TIL that all representations of the Egyptian god Aten were accompanied by a sort of footnote. It stated that the art was only an imperfect representation of something that transcended nature, and could not be fully or adequately represented.


TIL that the US is home to a major supervolcano at Yellowstone Caldera. If it erupts again it won't wipe out humanity but could severely alter weather and climate patterns to the point where it caused a new ice age.


TIL of how a woman successfully sued a casino for her winnings when they claimed it was a machine error. She later donated the full sum to charity.


TIL Papyrus 115 (which is the oldest preserved manuscript of the Revelation as of 2017), give the number of the beast as χιϛ, 616 and not 666.


TIL Joseph McCarthy falsely claimed participation in 32 aerial missions in order to qualify for a Distinguished Flying Cross and multiple awards of the Air Medal, which the Marine Corps chain of command decided to approve in 1952 because of his political influence.


TIL about "corner crossing," a legally ambiguous method of entering public land that has otherwise been deliberately blocked off by a private party for their exclusive use.


TIL Richard M. Daley authorized the midnight bulldozing of Meigs Field, a small, downtown, lakefront airport in Chicago. This stranded 16 planes on the ground including several Fire Department helicopters. The FAA fined the city $33,000 for not giving 30 days notice ahead of an airport closure.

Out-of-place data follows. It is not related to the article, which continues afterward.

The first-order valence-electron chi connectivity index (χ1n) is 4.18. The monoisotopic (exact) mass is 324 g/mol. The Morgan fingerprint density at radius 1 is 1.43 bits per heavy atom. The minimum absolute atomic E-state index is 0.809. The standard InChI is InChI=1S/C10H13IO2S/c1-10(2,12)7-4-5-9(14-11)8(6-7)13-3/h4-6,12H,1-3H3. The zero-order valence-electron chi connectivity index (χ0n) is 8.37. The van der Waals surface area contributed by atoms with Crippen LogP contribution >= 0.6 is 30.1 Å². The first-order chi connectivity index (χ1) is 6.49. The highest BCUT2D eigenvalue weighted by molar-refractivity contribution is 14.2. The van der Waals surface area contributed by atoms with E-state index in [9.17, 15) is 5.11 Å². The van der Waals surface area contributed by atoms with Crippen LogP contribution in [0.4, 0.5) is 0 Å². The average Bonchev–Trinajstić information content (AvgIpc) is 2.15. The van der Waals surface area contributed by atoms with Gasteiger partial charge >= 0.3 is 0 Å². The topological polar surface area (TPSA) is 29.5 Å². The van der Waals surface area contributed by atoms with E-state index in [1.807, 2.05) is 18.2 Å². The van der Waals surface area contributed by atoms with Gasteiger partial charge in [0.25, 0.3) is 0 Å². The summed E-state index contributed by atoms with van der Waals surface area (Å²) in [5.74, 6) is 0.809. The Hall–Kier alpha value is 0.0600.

TIL that a pair of man-made structures which are older than the pyramids, one of which has been dated to be the among the oldest known human structures on earth, are located on the LSU campus and were used for tailgate parties as recently as 2010.


TIL That Alfred Eisenstaedt, the man who took the infamous "Eyes of Hate" photo of Joseph Goebbels, also took the well known "Victory Kiss" photo


TIL President Gerald Ford once tried to eat a tamale without taking off the corn husk while campaigning


TIL after graduating from McGill medical school in 2018, NFL lineman Laurent Duvernay-Tardif unsuccessfully petitioned the NFL to add "M.D." to the nameplate on the back of his jersey.


TIL that when Peyton Manning was 5, his mother took him to a Saints game, as his father Archie was the quarterback. Due to Archie's poor performance, the crowd started booing him. Peyton's mother was worried that seeing his father booed would upset Peyton, only to see that he was also booing Archie.